A Brief on Wheatstone bridge and Its Working

The term “Wheatstone bridge” is also called as Resistance Bridge that is, invented by “Charles Wheatstone”. This bridge circuit is used to calculate the unknown resistance values and as a means of regulating measuring instrument, ammeters, voltmeters, etc. But, the present digital millimeters offer the easiest way to calculate a resistance. In recent days, Wheatstone bridge is used in many applications such as; it can be used with modern op-amps to interface various sensors and transducers to amplifier circuits. This bridge circuit is constructed with two simple serial and parallel resistances in between a voltage supply terminal and ground terminals. When the bridge is balanced, then the ground terminal produces a zero voltage difference between the two parallel branches. A Wheatstone bridge consists of two i/p and two o/p terminals includes of four resistors arranged in a diamond shape.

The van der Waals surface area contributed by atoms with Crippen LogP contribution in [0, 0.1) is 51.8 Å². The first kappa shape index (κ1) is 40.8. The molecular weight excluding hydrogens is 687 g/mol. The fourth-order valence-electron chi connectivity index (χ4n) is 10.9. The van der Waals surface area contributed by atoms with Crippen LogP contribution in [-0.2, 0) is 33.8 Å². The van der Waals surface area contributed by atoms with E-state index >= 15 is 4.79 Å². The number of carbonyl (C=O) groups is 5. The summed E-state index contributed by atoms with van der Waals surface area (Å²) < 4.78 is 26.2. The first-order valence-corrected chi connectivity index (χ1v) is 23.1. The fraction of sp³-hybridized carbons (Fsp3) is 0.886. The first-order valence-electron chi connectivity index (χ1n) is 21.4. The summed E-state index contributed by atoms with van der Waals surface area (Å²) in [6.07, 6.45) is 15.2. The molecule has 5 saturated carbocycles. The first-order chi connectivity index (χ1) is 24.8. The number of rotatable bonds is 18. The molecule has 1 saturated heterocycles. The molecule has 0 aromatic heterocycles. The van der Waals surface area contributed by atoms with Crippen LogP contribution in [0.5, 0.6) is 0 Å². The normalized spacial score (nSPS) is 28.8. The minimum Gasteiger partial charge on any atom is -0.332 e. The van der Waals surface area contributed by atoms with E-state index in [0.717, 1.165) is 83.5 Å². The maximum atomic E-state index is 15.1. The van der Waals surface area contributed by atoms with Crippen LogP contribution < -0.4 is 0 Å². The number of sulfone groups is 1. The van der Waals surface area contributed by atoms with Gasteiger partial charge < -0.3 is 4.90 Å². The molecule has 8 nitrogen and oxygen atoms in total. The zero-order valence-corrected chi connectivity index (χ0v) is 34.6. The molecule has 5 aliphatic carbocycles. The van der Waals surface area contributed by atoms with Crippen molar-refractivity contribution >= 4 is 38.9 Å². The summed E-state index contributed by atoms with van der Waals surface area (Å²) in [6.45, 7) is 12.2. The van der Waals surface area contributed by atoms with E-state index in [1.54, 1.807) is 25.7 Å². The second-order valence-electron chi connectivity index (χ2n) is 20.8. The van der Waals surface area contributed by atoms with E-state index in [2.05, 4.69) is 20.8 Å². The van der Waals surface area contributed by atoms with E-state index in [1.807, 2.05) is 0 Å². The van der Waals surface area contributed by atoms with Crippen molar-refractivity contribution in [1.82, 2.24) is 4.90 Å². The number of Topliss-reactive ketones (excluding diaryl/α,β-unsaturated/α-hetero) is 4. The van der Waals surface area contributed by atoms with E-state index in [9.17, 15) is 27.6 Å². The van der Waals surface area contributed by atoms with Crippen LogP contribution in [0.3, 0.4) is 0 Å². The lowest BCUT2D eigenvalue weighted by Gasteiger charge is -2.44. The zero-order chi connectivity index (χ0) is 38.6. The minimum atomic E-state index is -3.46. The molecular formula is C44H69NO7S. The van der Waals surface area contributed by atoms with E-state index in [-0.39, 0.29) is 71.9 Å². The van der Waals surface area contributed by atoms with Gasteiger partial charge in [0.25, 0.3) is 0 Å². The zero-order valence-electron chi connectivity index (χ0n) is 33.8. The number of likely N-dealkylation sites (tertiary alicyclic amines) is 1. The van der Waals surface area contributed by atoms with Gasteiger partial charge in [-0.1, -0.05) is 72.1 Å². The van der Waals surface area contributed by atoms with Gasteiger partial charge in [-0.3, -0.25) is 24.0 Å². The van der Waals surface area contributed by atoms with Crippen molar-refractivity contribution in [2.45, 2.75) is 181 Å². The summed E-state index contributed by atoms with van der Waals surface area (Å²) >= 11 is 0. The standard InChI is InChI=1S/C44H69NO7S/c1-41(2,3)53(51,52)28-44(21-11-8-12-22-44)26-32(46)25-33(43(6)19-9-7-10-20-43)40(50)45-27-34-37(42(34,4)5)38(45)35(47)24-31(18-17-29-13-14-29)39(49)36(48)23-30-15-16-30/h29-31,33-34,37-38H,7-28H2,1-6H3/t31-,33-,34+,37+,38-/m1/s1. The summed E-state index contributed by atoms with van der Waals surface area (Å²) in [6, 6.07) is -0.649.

Wheatstone Bridge
Wheatstone Bridge

Wheatstone Bridge and Its Working

A Wheatstone bridge is widely used to measure the electrical resistance. This circuit is built with two known resistors, one unknown resistor and one variable resistor connected in the form of bridge. When the variable resistor is adjusted, then the current in the galvanometer becomes zero, the ratio of two two unknown resistors is equal to the ratio of value of unknown resistance  and adjusted value of variable resistance. By using a Wheatstone Bridge  the unknown electrical resistance value can easily measure.

Wheatstone Bridge Circuit Arrangement